"A ship is safe in harbor but that’s not what ships are for" -John A. Shedd

- GW Curtin


I’m Curtin. No, my parents didn’t choose this name for me. It’s actually my surname but classmates, teammates, friends, and colleagues have been calling me this for over 20 years now. My name was my first real step down my own personal path. It was a scary feeling walking into an interview and correcting the people I was asking to hire me. Not going by my expected name made others fear I might be too much of a wild card. They were right. But deciding to take responsibility for something I liked about myself was the best thing I could have done. Since then I’ve learned how to make challenging choices for myself and how to accept the consequences.  


I grew up in the USA and dropped out of university after two years to play rugby in Europe. This made it official that I was now responsible for my own future. I was free from the crowd but also lacked the safety and community they provided. Traveling the world forged me into a life-long learner. I like to tell people I was tasting the world’s buffet. I’d move to a country and find work in a new industry. Then I’d join a local rugby club, start an improv comedy group and host pub quizzes at a nearby bar. I was addicted to understanding how different people handled that same problems. I found myself filling roles in marketing, operations, finance, sales, and strategy. I worked in metals, transportation, education, investments, chemicals, apparel and entertainment. I ran my own startups, or worked for others. My life was a healthy mix of office and remote work, with hobbies and language study assisting my assimilation to each new destination. From over 15 years of working and traveling around the world, I discovered the following:


  • observed how some ideas worked in one culture but failed in another

  • helped startups and saw the daily routines of founders who succeeded vs those who didn’t

  • recognized how people’s unique personalities and leadership styles either helped or hurt their businesses

  • saw what little we actually need to survive and started to take stock of what really mattered to achieve set goals

  • recognized that an openness to being wrong usually allowed business leaders to fail quickly and cheaply instead of driving the business into the ground

  • learned how different creative exercises can help for different roadblocks businesses commonly face 


As a swiss army knife employee, I often became close with the directors of the companies I worked for. Oftentimes, they’d include me in their personal lives and I became a fixture at the family home. I was supporting their dreams. All my knowledge and skills were helping their ideas become reality. After meeting the other Remote Work Mentors at a series of conferences between 2016 and 2018, I decided to focus my efforts on my own dreams instead. I’d build up a thick skin surviving unprepared as I had for so many years. I knew when to fight harder and when to cut and run. I was resilient and wanted to finally test my own passion projects in the fire of reality.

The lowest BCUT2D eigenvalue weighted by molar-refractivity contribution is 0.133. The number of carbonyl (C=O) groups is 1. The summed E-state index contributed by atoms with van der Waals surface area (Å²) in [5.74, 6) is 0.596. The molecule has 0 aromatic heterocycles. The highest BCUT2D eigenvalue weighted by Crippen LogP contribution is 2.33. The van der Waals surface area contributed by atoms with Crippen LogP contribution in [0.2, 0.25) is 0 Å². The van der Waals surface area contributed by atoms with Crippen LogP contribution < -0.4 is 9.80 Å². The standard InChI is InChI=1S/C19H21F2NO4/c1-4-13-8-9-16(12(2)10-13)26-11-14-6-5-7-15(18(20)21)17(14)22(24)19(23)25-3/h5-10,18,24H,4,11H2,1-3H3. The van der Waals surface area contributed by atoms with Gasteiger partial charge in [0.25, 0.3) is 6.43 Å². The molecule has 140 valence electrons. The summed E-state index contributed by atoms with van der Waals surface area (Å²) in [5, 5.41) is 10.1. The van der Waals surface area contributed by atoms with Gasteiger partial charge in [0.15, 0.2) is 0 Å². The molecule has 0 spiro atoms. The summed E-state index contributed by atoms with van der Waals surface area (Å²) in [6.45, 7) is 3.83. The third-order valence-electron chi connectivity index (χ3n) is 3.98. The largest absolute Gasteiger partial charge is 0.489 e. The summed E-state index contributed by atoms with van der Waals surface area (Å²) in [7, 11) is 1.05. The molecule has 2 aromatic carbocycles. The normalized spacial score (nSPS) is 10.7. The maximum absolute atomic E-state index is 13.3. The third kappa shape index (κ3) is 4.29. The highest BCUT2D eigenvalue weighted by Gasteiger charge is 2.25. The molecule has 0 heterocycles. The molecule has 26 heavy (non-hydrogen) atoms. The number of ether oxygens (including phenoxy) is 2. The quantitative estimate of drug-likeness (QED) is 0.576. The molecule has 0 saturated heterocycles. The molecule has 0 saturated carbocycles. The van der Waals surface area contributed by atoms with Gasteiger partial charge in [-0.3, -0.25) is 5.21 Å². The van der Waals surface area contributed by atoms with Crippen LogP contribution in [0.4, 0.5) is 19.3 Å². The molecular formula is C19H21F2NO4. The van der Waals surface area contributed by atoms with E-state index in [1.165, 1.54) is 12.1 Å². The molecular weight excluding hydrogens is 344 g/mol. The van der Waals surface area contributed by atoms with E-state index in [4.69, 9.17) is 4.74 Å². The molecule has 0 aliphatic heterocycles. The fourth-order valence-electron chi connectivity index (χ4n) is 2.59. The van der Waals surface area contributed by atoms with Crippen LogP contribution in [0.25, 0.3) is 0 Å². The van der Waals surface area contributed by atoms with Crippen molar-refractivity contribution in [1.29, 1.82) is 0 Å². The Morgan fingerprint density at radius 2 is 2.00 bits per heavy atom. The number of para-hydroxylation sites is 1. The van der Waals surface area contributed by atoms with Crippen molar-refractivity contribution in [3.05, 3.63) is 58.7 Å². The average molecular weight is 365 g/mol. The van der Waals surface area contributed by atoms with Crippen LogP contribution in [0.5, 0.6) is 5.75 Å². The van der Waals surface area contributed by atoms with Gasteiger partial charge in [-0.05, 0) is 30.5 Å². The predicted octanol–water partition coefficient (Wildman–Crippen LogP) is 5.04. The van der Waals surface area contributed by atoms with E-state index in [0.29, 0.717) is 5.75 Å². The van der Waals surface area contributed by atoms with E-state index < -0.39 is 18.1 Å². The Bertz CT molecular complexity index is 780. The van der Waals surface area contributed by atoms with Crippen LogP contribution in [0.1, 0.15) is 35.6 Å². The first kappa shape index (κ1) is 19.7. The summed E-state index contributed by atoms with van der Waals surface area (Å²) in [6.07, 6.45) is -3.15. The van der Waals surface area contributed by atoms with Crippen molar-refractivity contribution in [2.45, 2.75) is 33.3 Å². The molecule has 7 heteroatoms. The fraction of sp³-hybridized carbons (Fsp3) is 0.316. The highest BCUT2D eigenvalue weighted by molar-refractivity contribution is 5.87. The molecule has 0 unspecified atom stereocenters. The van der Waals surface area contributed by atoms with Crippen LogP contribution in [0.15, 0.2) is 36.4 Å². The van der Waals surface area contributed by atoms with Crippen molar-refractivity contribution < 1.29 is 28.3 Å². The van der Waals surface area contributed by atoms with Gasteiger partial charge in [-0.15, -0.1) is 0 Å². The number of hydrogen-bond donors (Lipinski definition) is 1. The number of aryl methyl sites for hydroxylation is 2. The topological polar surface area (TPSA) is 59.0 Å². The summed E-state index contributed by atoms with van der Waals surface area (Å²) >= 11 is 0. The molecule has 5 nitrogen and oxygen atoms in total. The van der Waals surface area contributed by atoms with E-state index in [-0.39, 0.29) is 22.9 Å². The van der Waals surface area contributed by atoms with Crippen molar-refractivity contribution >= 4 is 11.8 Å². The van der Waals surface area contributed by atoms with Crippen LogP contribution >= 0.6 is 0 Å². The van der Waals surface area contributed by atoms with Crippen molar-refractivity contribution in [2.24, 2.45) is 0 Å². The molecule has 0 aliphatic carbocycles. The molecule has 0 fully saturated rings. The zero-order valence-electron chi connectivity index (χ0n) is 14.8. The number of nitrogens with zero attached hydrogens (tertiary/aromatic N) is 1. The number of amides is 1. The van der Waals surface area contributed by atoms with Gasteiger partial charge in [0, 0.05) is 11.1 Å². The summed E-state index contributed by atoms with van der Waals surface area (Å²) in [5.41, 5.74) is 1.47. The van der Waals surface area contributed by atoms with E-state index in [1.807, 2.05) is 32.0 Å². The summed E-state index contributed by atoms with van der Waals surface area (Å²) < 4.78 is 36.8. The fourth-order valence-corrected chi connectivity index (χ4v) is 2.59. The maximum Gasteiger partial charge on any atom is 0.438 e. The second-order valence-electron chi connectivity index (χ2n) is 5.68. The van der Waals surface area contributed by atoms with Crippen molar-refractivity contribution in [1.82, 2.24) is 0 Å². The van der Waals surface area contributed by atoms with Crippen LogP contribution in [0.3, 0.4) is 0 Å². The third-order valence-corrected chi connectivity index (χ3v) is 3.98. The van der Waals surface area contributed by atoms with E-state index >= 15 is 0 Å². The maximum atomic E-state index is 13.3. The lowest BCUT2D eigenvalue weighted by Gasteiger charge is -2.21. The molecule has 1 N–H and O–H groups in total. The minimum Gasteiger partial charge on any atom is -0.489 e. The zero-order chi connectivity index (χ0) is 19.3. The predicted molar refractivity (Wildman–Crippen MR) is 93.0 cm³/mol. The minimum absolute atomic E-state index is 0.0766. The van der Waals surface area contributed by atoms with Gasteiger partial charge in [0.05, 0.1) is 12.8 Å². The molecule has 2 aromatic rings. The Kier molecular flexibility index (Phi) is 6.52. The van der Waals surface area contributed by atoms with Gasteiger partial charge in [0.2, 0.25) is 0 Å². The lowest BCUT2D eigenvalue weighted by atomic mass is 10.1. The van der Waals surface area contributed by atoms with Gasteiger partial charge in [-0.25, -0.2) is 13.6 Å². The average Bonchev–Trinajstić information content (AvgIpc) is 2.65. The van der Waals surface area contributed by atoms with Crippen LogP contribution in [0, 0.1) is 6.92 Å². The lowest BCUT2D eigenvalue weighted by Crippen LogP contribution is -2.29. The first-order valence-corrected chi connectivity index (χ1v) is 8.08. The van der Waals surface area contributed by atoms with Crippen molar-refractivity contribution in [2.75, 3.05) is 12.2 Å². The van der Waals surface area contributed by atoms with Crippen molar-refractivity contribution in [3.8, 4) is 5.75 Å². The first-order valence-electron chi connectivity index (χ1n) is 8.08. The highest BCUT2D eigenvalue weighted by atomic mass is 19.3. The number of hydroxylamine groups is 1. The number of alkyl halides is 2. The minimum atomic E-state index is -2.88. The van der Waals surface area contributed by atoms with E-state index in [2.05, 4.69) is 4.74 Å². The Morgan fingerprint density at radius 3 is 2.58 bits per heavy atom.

Currently I run Inkside Out Apparel, a custom embroidery clothing company for people with tattoos. I’m earning my masters in education while running workshops for the Uprise Academy, hosting a weekly philosophy call and coaching a women’s American football team in the Netherlands. I also help executives sort out their personal and professional struggles through a series of motorcycle rides. It’s sort of like therapy on two wheels.


I’m the resilience mentor at Remote Work Mentors. I help our community view their new projects and business ideas from new perspectives and build up their fight or flight tool kit. It’s my pleasure to pass on hard earned lessons from the road. I ran a public relations company, have been a personal coach, and have a degree in finance which have all allowed me to better understand my fellow mentors here. We all share a number of skills but have each chosen a speciality and I’m quite excited to continue to work with entrepreneurs and freelancers helping them get battle ready in our programmes. 

... I have fielded the following questions in the last few years: 1. Don’t you want to get married? 2. Don’t you want to have children? 3. You know you don’t have much longer before you can’t have children, so when do you think you’ll stop travelling? 4. What are you running away from? 5. Are you sure so much instability is good for you, you know with your condition? (more on this later) 6. Is what you’re doing legal? (My brother asked me this — it was said in jest but in every stitch of humour is an ounce of truth) 7. Don’t you want to have a proper home? 8. Don’t you think you’re too old to be doing this? 9. Aren’t you lonely? 10. When will you get a real job? 11. Do you have a job? 12. How do you make money? 13. How do you ever expect to get a boyfriend when you move all over the place all the time? The list goes on but all with similar themes, marriage, children, family, stability and job. The answer to almost all of those questions is I’m really not sure, barring my job and whether it’s legal. I run a location independent branding and advertising agency called On The Run and yes it is legal. When I started this journey I put a roof over my head and food in my tummy by writing, more specifically, doing copywriting for various clients. One of whom is a tech agency that I still write for regularly on all things AI, Chatbot and RPA related - I even published a book on it this year called Working Machines: An Executive’s Guide to AI and Intelligent Automation I am South African, born and bred. I grew up all over South Africa. Went to a total of 12 schools and I have a degree in journalism (which I’ve never really used) and politics (which I have rarely used except for getting into heated debates about, well, politics). I love South Africa. I think it is the most beautiful country in the world and yes I am biased, but I have heard the same from many of the people I have met while travelling. The city that I consider home is, Cape Town, which incidentally has been named the best city in the world for 7 years in a row. I am in no way running away from my home or anything that matter, not anymore anyway. I am simply on a mission to find a place on Earth that is more beautiful than my home. I am a redhead and I believe that my hair is a very big part of my identity. I was the new kid in school 12 times and each time I was the new kid in school with freckles and red hair. Kids are merciless but I think the teasing made me more resilient… so there 😉 I was born with a congenital heart defect called coarctation of the aorta, I was the first female girl in SA to have the disease without having the accompanying Turners Syndrome. My brother and I were the first two different sex siblings to have the same heart defect in South Africa. At least this is what our doctors said, and doctors know best. I have had two heart operations and due to a rough start in life, healthwise at least, I tend to get sick a little easier than other people and then stay sick for longer. This has affected my school, varsity and work life. When I was 30 years old, I had a nervous breakdown and was diagnosed with bipolar (which is possibly a whole book in itself). I take medication every day and I have been mostly episode free since 2016. All of these things I’ve shared have shaped my life experience. Since 2018 On The Run has been a profitable 5 figure business (in dollars) and a 6 figure business in rands (SA local currency). I work with an incredible team of creative people who do exceptional work. Take a look for yourself. I am the Remote Work Mentor’s brand mentor and I have worked in advertising and marketing for more than 18 years. I started my career working for multi-national agencies like Ogilvy, Leo Burnett and Mirum. I have expertise in brand and marketing strategy and I specialise in brand messaging and connecting with your audience. So that’s my story and I am really looking forward to mentoring you in the future!